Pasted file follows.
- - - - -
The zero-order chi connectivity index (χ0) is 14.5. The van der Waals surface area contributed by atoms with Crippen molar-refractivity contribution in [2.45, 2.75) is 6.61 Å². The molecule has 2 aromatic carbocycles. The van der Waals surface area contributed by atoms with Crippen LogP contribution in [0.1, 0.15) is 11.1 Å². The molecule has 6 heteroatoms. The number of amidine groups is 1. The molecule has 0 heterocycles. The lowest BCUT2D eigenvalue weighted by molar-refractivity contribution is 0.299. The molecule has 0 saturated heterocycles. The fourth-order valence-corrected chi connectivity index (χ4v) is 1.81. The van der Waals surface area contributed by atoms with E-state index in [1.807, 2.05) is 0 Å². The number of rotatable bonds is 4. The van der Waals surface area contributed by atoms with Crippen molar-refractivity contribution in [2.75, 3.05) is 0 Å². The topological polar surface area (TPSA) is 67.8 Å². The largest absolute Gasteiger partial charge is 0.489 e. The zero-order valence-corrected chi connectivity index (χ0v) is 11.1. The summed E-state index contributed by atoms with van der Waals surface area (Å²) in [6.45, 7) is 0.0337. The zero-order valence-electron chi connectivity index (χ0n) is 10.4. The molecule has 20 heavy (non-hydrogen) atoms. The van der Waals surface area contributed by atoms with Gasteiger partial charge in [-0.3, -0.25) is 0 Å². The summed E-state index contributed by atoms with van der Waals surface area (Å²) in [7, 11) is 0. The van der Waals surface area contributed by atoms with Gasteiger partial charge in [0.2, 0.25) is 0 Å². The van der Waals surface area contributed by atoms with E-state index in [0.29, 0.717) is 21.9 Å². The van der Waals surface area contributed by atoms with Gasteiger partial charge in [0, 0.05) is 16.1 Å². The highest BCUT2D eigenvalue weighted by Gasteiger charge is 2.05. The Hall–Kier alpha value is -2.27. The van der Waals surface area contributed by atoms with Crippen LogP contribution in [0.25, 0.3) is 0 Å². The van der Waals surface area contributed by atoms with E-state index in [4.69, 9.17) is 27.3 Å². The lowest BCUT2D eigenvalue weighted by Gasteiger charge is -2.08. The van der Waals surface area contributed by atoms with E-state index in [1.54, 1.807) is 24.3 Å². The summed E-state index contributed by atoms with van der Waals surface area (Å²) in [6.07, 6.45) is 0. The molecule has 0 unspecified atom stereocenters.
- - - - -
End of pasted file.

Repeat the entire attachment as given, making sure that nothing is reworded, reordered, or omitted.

The zero-order chi connectivity index (χ0) is 14.5. The van der Waals surface area contributed by atoms with Crippen molar-refractivity contribution in [2.45, 2.75) is 6.61 Å². The molecule has 2 aromatic carbocycles. The van der Waals surface area contributed by atoms with Crippen LogP contribution in [0.1, 0.15) is 11.1 Å². The molecule has 6 heteroatoms. The number of amidine groups is 1. The molecule has 0 heterocycles. The lowest BCUT2D eigenvalue weighted by molar-refractivity contribution is 0.299. The molecule has 0 saturated heterocycles. The fourth-order valence-corrected chi connectivity index (χ4v) is 1.81. The van der Waals surface area contributed by atoms with E-state index in [1.807, 2.05) is 0 Å². The number of rotatable bonds is 4. The van der Waals surface area contributed by atoms with Crippen molar-refractivity contribution in [2.75, 3.05) is 0 Å². The topological polar surface area (TPSA) is 67.8 Å². The largest absolute Gasteiger partial charge is 0.489 e. The zero-order valence-corrected chi connectivity index (χ0v) is 11.1. The summed E-state index contributed by atoms with van der Waals surface area (Å²) in [6.45, 7) is 0.0337. The zero-order valence-electron chi connectivity index (χ0n) is 10.4. The molecule has 20 heavy (non-hydrogen) atoms. The van der Waals surface area contributed by atoms with Gasteiger partial charge in [-0.3, -0.25) is 0 Å². The summed E-state index contributed by atoms with van der Waals surface area (Å²) in [7, 11) is 0. The van der Waals surface area contributed by atoms with Gasteiger partial charge in [0.2, 0.25) is 0 Å². The van der Waals surface area contributed by atoms with E-state index in [0.29, 0.717) is 21.9 Å². The van der Waals surface area contributed by atoms with Gasteiger partial charge in [0, 0.05) is 16.1 Å². The highest BCUT2D eigenvalue weighted by Gasteiger charge is 2.05. The Hall–Kier alpha value is -2.27. The van der Waals surface area contributed by atoms with Crippen LogP contribution in [0.25, 0.3) is 0 Å². The van der Waals surface area contributed by atoms with E-state index in [4.69, 9.17) is 27.3 Å². The lowest BCUT2D eigenvalue weighted by Gasteiger charge is -2.08. The van der Waals surface area contributed by atoms with E-state index in [1.54, 1.807) is 24.3 Å². The summed E-state index contributed by atoms with van der Waals surface area (Å²) in [6.07, 6.45) is 0. The molecule has 0 unspecified atom stereocenters.